In normal times, the ceremonial marking of Philip’s death might have been a grand affair, adorned with pageantry. Because of the pandemic, everything will be, if not exactly spartan, scaled down and simplified—by chance, a good match for the man, whose scorn for fuss was doubtless heightened by having to sit through so much of it over the years. Called upon to inaugurate a college of technology, he announced to those present that “a lot of time and energy has been spent on arranging for you to listen to me to take a long time to declare open a building which everyone knows is open already.”

That fierce and funny view of the world was at once a boon and a curse. It both stood Philip in good stead and, notoriously, landed him in trouble, with ill-considered remarks that made for loud headlines and drew accusations of racism. Obituarists will crowd upon us, in the coming days, to explain such gruffness; unlike the Queen, whose powers of restraint are monumental, he seemed to be operating visibly under pressure, and the cracks came as no surprise. Whatever you think of Philip, there’s no denying that the pressure was there from the start, long before he was forced to become a liege.

He was born in Corfu, in 1921. The following year, his father, Prince Andrew of Greece, was banished from the country. The family was taken to Italy on board a British naval destroyer. The baby Philip slept in a cradle made from a box that had been used to store oranges. For the next ten years or so, he lived a peripatetic existence, with no fixed home. His mother, Princess Alice, was diagnosed with paranoid schizophrenia and consigned to a sanatorium. (Later, she sheltered Jews in Athens during the German occupation and was honored, in 1994, as Righteous Among the Nations. She is buried on the Mount of Olives, in Jerusalem.) As for Prince Andrew, he went to Monte Carlo to live with a mistress. After he died, in 1944, Philip went to collect his father’s possessions and found little more than some clothes, a signet ring, and a shaving brush.

All four of Philip’s sisters married Germans. One of the sisters died in 1937; he attended her funeral, amid throngs of Germans giving the Nazi salute. (An experience almost as bewildering, one imagines, as walking silently and publicly behind the coffin that bore the Princess of Wales, in 1997.) Before long, he would find himself fighting, to all intents and purposes, against his in-laws. When he married Princess Elizabeth—as she then was—in 1947, with the memories of war still fresh, none of his sisters were invited.

In later life, Philip was asked about the effect of this fractured upbringing, with more than its fair share of wanderings, betrayals, and losses. He replied, “The family broke up. My mother was ill, my sisters were married, my father was in the South of France. I just had to get on with it. You do. One does.” That is the authentic note of stoicism, embattled but unlamenting. It is very rarely struck these days; with the death of the Duke of Edinburgh, I suspect, we will hear it less and less. The stoical strain has become not merely unfashionable but easily mocked, or, worse still, suspected of being a cover for harsh psychological damage. Philip would have argued that some sort of shield is required, by all of us, whatever our situation, to fend off any sudden blows and to steel us for the slough of boredom. There are no fair shares.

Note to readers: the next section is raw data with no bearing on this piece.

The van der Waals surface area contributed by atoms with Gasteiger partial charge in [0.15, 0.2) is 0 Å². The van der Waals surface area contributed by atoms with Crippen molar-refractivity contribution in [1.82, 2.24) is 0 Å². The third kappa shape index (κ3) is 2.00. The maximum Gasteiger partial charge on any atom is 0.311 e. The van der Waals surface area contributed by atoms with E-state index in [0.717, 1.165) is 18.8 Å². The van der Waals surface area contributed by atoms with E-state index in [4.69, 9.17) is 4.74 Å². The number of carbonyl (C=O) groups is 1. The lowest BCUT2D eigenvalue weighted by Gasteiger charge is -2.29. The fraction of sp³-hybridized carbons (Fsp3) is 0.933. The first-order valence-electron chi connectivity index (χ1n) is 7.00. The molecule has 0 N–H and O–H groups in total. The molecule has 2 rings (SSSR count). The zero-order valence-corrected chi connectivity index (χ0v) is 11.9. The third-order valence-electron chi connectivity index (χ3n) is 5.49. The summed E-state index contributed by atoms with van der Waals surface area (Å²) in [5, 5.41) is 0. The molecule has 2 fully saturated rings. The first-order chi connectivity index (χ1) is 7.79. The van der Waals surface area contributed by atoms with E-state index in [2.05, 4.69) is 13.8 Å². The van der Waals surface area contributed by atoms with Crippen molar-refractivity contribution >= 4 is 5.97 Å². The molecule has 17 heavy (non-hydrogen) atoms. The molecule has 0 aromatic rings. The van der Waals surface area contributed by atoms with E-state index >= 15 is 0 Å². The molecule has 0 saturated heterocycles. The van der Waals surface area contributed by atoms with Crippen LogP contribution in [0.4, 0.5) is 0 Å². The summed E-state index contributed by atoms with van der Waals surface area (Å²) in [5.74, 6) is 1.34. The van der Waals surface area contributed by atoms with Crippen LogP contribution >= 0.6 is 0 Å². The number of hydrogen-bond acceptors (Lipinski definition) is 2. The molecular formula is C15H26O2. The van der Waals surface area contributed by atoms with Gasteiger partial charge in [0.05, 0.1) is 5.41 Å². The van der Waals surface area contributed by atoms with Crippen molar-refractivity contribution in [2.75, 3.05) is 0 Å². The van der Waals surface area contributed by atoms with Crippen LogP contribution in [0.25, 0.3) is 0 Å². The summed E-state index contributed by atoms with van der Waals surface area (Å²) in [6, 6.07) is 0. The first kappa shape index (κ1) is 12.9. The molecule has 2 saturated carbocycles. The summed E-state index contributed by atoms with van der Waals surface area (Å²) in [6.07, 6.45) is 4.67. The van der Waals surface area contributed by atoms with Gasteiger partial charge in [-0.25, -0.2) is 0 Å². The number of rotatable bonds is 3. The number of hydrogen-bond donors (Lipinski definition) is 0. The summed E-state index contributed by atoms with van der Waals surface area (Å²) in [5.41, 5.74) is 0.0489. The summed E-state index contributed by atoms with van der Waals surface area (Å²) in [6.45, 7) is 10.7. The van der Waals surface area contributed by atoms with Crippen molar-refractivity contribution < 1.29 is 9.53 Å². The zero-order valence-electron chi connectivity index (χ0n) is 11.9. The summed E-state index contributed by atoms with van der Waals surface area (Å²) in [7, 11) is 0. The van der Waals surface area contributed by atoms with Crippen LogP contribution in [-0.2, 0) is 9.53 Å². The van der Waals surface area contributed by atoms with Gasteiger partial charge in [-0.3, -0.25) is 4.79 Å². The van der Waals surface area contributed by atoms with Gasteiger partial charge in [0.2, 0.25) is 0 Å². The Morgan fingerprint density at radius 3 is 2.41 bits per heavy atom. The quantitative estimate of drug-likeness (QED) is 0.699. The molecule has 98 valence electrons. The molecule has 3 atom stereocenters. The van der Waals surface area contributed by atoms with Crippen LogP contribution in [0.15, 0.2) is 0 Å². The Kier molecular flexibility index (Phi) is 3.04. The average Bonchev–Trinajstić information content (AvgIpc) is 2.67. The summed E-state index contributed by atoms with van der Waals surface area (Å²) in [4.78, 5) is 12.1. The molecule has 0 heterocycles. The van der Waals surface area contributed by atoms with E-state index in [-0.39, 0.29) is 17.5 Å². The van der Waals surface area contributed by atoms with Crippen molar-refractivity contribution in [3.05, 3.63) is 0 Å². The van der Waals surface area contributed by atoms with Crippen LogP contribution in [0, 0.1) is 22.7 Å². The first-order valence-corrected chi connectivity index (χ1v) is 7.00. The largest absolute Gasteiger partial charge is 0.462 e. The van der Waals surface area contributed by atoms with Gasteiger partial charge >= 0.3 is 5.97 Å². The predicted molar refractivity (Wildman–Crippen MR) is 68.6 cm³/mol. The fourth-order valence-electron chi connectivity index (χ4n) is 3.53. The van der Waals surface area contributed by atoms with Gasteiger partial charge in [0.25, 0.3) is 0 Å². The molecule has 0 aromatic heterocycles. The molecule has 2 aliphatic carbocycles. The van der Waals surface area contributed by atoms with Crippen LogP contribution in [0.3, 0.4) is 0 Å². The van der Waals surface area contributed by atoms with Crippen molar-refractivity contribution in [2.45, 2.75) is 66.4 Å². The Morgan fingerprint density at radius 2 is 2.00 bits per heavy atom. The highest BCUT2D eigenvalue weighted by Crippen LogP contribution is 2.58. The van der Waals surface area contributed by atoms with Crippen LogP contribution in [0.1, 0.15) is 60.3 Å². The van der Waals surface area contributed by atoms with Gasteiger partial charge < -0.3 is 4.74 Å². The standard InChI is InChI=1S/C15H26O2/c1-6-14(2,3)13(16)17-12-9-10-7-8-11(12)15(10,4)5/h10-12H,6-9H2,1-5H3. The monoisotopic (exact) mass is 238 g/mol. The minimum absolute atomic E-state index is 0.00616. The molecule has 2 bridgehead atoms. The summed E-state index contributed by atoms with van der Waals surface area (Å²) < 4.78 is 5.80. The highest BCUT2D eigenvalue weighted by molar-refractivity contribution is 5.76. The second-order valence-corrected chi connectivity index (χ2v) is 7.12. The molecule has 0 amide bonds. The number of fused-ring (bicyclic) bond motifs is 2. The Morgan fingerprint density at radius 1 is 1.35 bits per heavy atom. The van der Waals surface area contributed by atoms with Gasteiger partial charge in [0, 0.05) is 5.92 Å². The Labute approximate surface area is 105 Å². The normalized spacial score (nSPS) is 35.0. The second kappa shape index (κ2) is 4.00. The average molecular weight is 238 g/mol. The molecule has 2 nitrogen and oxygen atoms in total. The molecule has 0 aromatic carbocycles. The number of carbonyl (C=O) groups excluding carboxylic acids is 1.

The principal fault of the stoic, as a rule, is an inability to see why other people can’t take the same basic precautions—why they find it so damnably difficult to grow a thick skin. Did Philip consider the modern world too thin, too soft, and too yielding for his taste? Probably so. Yet he was an unorthodox example of the hardy breed, because his primary duty, as it turned out, was to protect not his own interests but those of someone else, who happened to be the Queen. She herself is made of stern and durable stuff, but few observers believe that she would have weathered so long a reign, let alone found any joy in it, without the presence of her consort. Crucially, they made each other laugh. The difficult question now has to be: How will she survive his passing? Will the burden of widowhood weigh her down and hasten her end? Such was the fate of another Elizabeth—the wife of Sir Albertus Morton, a diplomat of the seventeenth century—recalled in a famous poem:

He first deceased, she for a little tried
To live without him, liked it not, and died.

There is a noble simplicity to that response. The Queen, nonetheless, is just as likely to redouble her efforts, and to proceed with mournful dignity toward her own centenary. I like to think of her, in a little over five years’ time, pouring the tea, buttering the toast, opening a letter, and exclaiming, with unfeigned delight, “Oh, good, a telegram from me!” Her late husband—friend, adviser, sailor, grouch, almost an orphan, and perhaps a god—would surely wish for no less.